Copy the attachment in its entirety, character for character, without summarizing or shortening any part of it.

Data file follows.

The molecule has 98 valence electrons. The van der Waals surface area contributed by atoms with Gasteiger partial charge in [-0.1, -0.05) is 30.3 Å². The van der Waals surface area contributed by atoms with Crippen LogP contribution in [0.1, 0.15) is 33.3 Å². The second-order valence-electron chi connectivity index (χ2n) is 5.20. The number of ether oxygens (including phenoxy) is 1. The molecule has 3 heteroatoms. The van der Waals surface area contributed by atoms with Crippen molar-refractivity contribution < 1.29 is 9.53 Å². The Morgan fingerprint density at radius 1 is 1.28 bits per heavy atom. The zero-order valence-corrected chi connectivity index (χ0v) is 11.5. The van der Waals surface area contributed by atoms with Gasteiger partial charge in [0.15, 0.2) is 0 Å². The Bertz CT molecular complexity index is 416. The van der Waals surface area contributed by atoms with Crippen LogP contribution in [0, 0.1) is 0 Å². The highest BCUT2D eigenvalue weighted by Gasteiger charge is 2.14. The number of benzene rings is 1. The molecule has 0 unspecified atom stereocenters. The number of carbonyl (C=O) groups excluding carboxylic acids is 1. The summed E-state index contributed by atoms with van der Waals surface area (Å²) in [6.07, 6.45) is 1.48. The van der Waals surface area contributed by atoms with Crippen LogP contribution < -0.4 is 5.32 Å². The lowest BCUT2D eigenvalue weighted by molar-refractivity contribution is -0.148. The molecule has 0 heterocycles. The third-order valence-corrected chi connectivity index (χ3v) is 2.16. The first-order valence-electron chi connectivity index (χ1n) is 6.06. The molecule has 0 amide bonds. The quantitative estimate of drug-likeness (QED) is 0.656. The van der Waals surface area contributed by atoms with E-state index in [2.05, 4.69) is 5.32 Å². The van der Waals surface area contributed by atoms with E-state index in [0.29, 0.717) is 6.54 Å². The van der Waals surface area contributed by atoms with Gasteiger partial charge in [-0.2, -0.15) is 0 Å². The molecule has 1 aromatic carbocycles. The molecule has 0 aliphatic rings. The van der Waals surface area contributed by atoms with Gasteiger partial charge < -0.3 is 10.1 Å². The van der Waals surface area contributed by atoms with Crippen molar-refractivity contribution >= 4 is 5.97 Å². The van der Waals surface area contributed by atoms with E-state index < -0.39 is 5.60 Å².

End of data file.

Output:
The molecule has 98 valence electrons. The van der Waals surface area contributed by atoms with Gasteiger partial charge in [-0.1, -0.05) is 30.3 Å². The van der Waals surface area contributed by atoms with Crippen LogP contribution in [0.1, 0.15) is 33.3 Å². The second-order valence-electron chi connectivity index (χ2n) is 5.20. The number of ether oxygens (including phenoxy) is 1. The molecule has 3 heteroatoms. The van der Waals surface area contributed by atoms with Crippen molar-refractivity contribution < 1.29 is 9.53 Å². The Morgan fingerprint density at radius 1 is 1.28 bits per heavy atom. The zero-order valence-corrected chi connectivity index (χ0v) is 11.5. The van der Waals surface area contributed by atoms with Gasteiger partial charge in [0.15, 0.2) is 0 Å². The Bertz CT molecular complexity index is 416. The van der Waals surface area contributed by atoms with Crippen LogP contribution in [0, 0.1) is 0 Å². The highest BCUT2D eigenvalue weighted by Gasteiger charge is 2.14. The number of benzene rings is 1. The molecule has 0 unspecified atom stereocenters. The number of carbonyl (C=O) groups excluding carboxylic acids is 1. The summed E-state index contributed by atoms with van der Waals surface area (Å²) in [6.07, 6.45) is 1.48. The van der Waals surface area contributed by atoms with Crippen LogP contribution < -0.4 is 5.32 Å². The lowest BCUT2D eigenvalue weighted by molar-refractivity contribution is -0.148. The molecule has 0 heterocycles. The third-order valence-corrected chi connectivity index (χ3v) is 2.16. The first-order valence-electron chi connectivity index (χ1n) is 6.06. The molecule has 0 amide bonds. The quantitative estimate of drug-likeness (QED) is 0.656. The van der Waals surface area contributed by atoms with E-state index in [2.05, 4.69) is 5.32 Å². The van der Waals surface area contributed by atoms with E-state index in [0.29, 0.717) is 6.54 Å². The van der Waals surface area contributed by atoms with Gasteiger partial charge in [-0.2, -0.15) is 0 Å². The molecule has 1 aromatic carbocycles. The molecule has 0 aliphatic rings. The van der Waals surface area contributed by atoms with Gasteiger partial charge < -0.3 is 10.1 Å². The van der Waals surface area contributed by atoms with Crippen molar-refractivity contribution >= 4 is 5.97 Å². The van der Waals surface area contributed by atoms with E-state index < -0.39 is 5.60 Å².